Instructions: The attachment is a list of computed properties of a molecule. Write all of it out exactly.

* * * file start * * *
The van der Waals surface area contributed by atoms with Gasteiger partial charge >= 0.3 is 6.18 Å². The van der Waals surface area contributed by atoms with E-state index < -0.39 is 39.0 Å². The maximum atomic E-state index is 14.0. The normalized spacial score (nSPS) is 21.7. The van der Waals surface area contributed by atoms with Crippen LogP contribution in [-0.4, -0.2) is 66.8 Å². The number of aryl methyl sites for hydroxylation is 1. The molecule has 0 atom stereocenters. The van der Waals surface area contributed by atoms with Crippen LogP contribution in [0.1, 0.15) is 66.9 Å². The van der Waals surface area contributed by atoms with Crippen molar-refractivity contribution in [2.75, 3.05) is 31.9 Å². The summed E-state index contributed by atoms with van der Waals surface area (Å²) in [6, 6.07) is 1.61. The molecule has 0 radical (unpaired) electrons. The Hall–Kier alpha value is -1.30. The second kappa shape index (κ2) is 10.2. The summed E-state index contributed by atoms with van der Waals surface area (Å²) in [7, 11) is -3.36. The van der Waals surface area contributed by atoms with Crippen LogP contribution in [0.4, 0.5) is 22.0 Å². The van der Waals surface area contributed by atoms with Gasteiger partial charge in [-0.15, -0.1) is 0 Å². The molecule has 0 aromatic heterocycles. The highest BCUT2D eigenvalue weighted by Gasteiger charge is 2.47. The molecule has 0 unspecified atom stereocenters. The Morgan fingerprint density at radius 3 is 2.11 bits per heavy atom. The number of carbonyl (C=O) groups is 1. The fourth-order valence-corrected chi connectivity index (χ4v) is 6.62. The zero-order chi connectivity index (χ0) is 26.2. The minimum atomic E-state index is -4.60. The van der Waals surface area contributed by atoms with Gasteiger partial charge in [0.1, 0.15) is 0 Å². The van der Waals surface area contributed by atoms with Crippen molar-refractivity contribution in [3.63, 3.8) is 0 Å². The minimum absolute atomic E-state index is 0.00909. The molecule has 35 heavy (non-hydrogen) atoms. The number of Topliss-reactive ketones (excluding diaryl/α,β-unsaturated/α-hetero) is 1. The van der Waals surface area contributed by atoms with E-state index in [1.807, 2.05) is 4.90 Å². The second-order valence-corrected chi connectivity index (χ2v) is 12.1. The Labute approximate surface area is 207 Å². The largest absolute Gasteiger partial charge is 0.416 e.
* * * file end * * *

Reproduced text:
The van der Waals surface area contributed by atoms with Gasteiger partial charge >= 0.3 is 6.18 Å². The van der Waals surface area contributed by atoms with E-state index < -0.39 is 39.0 Å². The maximum atomic E-state index is 14.0. The normalized spacial score (nSPS) is 21.7. The van der Waals surface area contributed by atoms with Crippen LogP contribution in [-0.4, -0.2) is 66.8 Å². The number of aryl methyl sites for hydroxylation is 1. The molecule has 0 atom stereocenters. The van der Waals surface area contributed by atoms with Crippen LogP contribution in [0.1, 0.15) is 66.9 Å². The van der Waals surface area contributed by atoms with Crippen molar-refractivity contribution in [2.75, 3.05) is 31.9 Å². The summed E-state index contributed by atoms with van der Waals surface area (Å²) in [6, 6.07) is 1.61. The molecule has 0 radical (unpaired) electrons. The Hall–Kier alpha value is -1.30. The second kappa shape index (κ2) is 10.2. The summed E-state index contributed by atoms with van der Waals surface area (Å²) in [7, 11) is -3.36. The van der Waals surface area contributed by atoms with Crippen LogP contribution in [0.4, 0.5) is 22.0 Å². The van der Waals surface area contributed by atoms with Gasteiger partial charge in [-0.15, -0.1) is 0 Å². The molecule has 0 aromatic heterocycles. The highest BCUT2D eigenvalue weighted by Gasteiger charge is 2.47. The molecule has 0 unspecified atom stereocenters. The Morgan fingerprint density at radius 3 is 2.11 bits per heavy atom. The number of carbonyl (C=O) groups is 1. The fourth-order valence-corrected chi connectivity index (χ4v) is 6.62. The zero-order chi connectivity index (χ0) is 26.2. The minimum atomic E-state index is -4.60. The van der Waals surface area contributed by atoms with Gasteiger partial charge in [0.1, 0.15) is 0 Å². The van der Waals surface area contributed by atoms with Crippen molar-refractivity contribution in [3.63, 3.8) is 0 Å². The minimum absolute atomic E-state index is 0.00909. The molecule has 35 heavy (non-hydrogen) atoms. The number of Topliss-reactive ketones (excluding diaryl/α,β-unsaturated/α-hetero) is 1. The van der Waals surface area contributed by atoms with E-state index in [1.807, 2.05) is 4.90 Å². The second-order valence-corrected chi connectivity index (χ2v) is 12.1. The Labute approximate surface area is 207 Å². The largest absolute Gasteiger partial charge is 0.416 e.